Why the gold price crash is an overreaction

Gold prices have crashed as futures fell below $1,500 per ounce. Markets are expecting Cyprus' central bank will sell €400m of its gold as part of a plan to rescue to the island's finances.

Capital Economics' Julian Jessop:

Any resulting gold sales would be trivial – perhaps just 10 tonnes in a global market where demand has been running at an annual rate of around 4,800 tonnes.

Clearly this should only become a major concern for the gold market if countries with much larger holdings were forced to sell. However, among the other troubled euro-zone members, only Italy and Portugal hold significant amounts. There would also be substantial political and legal obstacles, which may yet prevent even Cyprus from selling its gold. For a start, gold reserves are typically owned by national central banks which are forbidden (by EU Treaty) from directly financing government borrowing. But the most important barrier is simply the weight of public opinion. At most, gold might be used as collateral for some government debt (an idea being promoted by the World Gold Council). However, the chances of large outright sales are very slim.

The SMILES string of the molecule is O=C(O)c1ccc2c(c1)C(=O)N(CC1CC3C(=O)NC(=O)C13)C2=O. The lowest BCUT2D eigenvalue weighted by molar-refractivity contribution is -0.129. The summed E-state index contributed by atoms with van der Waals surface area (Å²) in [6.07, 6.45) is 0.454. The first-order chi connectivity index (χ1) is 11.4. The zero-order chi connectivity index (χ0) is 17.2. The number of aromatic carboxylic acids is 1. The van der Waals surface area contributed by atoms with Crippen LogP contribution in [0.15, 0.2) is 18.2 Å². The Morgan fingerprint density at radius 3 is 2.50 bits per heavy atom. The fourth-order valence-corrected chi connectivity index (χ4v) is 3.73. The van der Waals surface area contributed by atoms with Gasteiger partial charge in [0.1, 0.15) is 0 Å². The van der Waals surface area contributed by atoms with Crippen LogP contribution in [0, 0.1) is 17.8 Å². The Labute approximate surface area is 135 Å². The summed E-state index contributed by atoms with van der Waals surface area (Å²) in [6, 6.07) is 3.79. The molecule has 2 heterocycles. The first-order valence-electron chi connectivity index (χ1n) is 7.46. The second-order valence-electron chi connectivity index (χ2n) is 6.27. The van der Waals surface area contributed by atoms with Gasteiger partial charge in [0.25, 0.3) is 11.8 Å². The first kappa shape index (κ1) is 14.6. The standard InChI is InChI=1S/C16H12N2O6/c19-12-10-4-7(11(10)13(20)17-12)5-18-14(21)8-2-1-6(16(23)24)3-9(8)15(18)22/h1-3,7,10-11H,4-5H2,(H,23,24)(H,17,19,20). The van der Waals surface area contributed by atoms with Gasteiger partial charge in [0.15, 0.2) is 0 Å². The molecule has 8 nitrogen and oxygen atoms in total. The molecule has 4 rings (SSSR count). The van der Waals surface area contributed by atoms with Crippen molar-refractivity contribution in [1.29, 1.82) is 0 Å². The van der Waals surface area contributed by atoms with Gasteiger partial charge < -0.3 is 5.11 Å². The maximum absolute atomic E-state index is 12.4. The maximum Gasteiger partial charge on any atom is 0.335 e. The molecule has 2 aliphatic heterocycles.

Finally, of course, it is important not to forget the context in which gold sales are even being considered. If the crisis in the euro-zone escalates to the point where other, larger countries were desperate enough to consider selling their own gold, demand for safe havens would surely be so strong that there would be plenty of willing buyers of this gold – even at higher prices.